How are the suggestions of a “hologram universe” or a “multiverse” any more “mind-blowing” than the claim that the universe was created by an all-powerful being for apparently nothing more than “testing” a handful of creatures on one single planet in the middle of nowhere among billions of stars that took billions of years to even begin to develop?
Objectively speaking, it’s the last of these claims that strikes the mind as most outlandish.
I never said that the argument for God’s existence isn’t mind-blowing. It is. Of course, the way you describe it…as being “tested”…that doesn’t begin to understand the beauty of God’s gift to us. You portray God as a little kid poking ants with a stick to see what they’ll do. That’s sad and inaccurate.
You just said it yourself: humans have a natural curiosity about these things.
The way everything works. The answer was in your question.
I also have a curiosity about these things, but I realize that the ultimate question of “what started it all” is not knowable through scientific means. That’s what I was asking about cosmologists.
Incidentally, it may not be until after we discover something that the practical applications – if there are any – become apparent. Finding out the answers to some of these questions might just be something that’s neat to know OR it could be the basis of some amazing, life-changing innovation in the future. That’s part of the reason we pursue these questions.
I’m sure there would be lots of amazing toys we could create with this knowledge…but again, what’s the point of having amazing toys?
I doubt that many scientists would claim that discovering answers to these questions “proves” that God doesn’t exist, but I do think that most scientists – and most people, in fact – would have to admit that it would make God largely irrelevant and belief in such a God entirely superfluous.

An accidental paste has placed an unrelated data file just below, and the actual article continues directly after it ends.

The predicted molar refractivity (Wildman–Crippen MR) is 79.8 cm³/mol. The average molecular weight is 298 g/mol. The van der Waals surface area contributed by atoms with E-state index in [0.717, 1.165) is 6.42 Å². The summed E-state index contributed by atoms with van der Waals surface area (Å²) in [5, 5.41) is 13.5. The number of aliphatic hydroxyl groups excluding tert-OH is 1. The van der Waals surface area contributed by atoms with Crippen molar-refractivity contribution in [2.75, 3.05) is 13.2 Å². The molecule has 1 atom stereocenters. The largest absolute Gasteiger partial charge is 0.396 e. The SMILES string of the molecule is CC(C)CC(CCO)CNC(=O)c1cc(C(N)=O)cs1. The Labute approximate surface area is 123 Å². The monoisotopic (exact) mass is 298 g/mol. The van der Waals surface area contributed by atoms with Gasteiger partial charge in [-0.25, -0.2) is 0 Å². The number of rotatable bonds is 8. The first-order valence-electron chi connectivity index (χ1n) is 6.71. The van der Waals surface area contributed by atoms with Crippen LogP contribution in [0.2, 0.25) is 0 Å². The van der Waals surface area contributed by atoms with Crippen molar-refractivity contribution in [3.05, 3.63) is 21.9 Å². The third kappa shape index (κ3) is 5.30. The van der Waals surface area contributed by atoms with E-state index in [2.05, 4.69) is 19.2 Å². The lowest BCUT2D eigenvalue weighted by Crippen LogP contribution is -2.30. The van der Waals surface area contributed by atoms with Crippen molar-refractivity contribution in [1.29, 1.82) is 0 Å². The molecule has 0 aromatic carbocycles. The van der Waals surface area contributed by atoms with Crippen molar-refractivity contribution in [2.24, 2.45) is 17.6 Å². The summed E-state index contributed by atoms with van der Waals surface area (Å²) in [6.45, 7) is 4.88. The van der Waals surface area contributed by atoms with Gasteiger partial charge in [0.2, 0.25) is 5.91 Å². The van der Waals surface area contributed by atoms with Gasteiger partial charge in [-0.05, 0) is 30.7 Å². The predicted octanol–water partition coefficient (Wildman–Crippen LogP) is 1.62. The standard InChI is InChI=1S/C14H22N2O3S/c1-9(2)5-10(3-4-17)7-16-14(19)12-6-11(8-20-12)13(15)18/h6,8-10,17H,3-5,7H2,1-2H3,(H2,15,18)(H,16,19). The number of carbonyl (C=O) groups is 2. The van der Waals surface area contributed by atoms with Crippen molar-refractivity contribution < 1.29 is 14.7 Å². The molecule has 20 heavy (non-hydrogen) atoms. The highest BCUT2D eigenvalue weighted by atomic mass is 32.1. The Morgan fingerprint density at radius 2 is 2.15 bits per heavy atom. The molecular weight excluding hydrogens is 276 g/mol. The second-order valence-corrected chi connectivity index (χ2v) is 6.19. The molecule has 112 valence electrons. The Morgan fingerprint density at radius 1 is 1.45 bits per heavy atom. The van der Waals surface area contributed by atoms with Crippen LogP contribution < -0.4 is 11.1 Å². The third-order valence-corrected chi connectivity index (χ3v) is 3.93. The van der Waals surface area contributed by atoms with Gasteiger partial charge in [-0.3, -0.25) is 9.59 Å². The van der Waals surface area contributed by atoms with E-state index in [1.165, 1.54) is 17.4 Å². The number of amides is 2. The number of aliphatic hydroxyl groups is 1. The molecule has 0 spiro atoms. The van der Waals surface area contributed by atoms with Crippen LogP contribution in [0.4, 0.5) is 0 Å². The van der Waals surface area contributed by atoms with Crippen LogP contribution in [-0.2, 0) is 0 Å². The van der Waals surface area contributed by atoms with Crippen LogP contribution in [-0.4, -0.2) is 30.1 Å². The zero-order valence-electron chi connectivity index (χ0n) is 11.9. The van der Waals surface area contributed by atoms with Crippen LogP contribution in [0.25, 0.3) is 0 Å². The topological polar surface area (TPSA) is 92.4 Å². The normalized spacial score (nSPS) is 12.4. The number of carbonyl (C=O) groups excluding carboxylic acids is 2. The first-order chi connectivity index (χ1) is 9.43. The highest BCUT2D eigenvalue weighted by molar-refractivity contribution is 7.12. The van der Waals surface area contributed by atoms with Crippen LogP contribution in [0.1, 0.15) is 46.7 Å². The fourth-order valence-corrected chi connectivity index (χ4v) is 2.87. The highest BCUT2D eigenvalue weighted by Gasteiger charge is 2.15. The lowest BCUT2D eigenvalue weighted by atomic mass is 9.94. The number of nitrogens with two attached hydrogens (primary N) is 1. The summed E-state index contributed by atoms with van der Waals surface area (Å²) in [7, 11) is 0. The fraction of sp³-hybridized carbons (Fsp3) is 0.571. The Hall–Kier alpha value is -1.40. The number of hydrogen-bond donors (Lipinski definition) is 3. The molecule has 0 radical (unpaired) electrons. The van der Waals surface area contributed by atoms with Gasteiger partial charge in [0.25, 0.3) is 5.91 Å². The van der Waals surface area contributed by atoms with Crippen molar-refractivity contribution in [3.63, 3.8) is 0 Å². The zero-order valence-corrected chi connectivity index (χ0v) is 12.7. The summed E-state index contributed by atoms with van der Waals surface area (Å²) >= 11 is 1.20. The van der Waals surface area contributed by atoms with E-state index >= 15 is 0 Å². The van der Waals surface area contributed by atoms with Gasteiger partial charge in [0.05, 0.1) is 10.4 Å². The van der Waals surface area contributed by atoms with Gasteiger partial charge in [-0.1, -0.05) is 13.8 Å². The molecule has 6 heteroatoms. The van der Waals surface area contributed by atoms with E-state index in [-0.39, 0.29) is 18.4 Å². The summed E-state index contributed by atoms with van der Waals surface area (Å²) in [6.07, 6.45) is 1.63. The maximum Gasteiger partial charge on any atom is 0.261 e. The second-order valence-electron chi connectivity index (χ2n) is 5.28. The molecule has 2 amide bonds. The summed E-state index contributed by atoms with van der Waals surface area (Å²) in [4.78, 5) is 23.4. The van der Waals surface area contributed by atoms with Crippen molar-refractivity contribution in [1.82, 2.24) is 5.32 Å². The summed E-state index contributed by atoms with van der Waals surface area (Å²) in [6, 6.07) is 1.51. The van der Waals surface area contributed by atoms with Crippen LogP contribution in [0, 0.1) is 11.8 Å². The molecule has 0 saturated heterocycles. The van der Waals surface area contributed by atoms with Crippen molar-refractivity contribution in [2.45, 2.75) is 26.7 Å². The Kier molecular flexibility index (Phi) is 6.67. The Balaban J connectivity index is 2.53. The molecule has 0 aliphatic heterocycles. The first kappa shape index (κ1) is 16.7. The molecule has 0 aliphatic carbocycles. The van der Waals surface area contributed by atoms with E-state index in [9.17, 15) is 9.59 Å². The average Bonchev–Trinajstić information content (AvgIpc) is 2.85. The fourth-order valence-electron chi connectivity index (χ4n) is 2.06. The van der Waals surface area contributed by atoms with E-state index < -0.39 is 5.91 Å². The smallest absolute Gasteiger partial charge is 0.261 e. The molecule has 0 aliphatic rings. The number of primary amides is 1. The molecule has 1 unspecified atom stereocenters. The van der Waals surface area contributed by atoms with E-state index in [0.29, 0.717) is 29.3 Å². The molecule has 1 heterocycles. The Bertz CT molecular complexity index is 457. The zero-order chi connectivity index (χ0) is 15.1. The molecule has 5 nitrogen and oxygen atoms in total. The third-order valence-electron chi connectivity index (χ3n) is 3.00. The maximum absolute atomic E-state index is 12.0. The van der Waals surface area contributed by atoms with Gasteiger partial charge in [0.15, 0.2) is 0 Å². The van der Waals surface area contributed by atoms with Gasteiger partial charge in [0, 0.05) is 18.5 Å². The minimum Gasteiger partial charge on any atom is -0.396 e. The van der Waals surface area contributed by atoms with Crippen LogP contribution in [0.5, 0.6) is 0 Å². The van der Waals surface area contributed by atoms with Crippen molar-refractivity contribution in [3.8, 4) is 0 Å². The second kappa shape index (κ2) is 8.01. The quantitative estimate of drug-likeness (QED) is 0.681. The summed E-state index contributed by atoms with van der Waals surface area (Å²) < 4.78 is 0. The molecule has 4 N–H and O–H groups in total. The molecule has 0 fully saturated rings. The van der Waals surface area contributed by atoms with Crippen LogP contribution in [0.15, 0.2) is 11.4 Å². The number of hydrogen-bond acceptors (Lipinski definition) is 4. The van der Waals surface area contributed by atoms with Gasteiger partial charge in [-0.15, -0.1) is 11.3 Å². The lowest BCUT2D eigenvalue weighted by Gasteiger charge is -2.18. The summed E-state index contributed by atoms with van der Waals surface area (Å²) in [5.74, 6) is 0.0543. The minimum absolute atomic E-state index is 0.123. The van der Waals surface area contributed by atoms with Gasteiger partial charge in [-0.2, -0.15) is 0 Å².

If we understand exactly how the universe came about, and it’s a completely natural process, then we don’t need to postulate a “god” or “gods” to explain anything. The concept of Gods would be entirely superfluous.
Now we’re getting somewhere…how exactly could everything come about from nothing, by a completely natural process? To me, the idea of God acting as the intelligent prime mover is much simpler than the idea of an infinite chain of universes. We face an infinity either way…but one is an explained infinity, the other is like the old joke about the world resting on the back of a giant turtle. When someone asks what that giant turtle rests on, the answer is: another giant turtle. When they ask again the punchline is: It’s turtles all the way down.
How could an infinite string of universes exist? Where did energy come from? If we’re talking about the “zero energy” universe, where did the fluctuation come from that caused it to leave the zero energy state?
And how did you come to that conclusion, Mr. I’m-smarter-than-the-people-who-study-this-stuff-for-a-living? If you could actually demonstrate that it’s impossible, you could win yourself a Nobel Prize (not to mention save everybody else a lot of time).
I’m glad you asked. God showed me as my faith developed. I’m not smarter than a cosmologist…the things they do with math are beyond me. But I don’t have to be smarter in that regard…many of them simply don’t see the forest for the trees. Apples and oranges really. To answer your question though…it’s already been demonstrated to be impossible for science to fully explain the system in which it operates. Godel’s Incompleteness theorems shows that no coherent system can prove it’s own consistency.
You gotta watch those “musts” – it’s the sound of a leap in logic, also known as an argument from ignorance.
Of course there has to be a “leap in logic”…it’s called faith. When the human ability to understand things (like the beginning of all space and time) hits a wall, it’s only wise to admit our limitations.
“I don’t know how the universe came to be…therefore, God must have done it!” Did you hear the whoosh that time?
Again, you missed the point… It’s not that I (or anyone else) doesn’t know how the universe began. That would simply imply that we need to try harder, or wait longer, and in that case it would be silly to say it MUST be God. The issue is that we can’t know, not in scientific terms. If you disagree with that, you must unravel Godel’s Incompleteness theorems and show us where his error lies.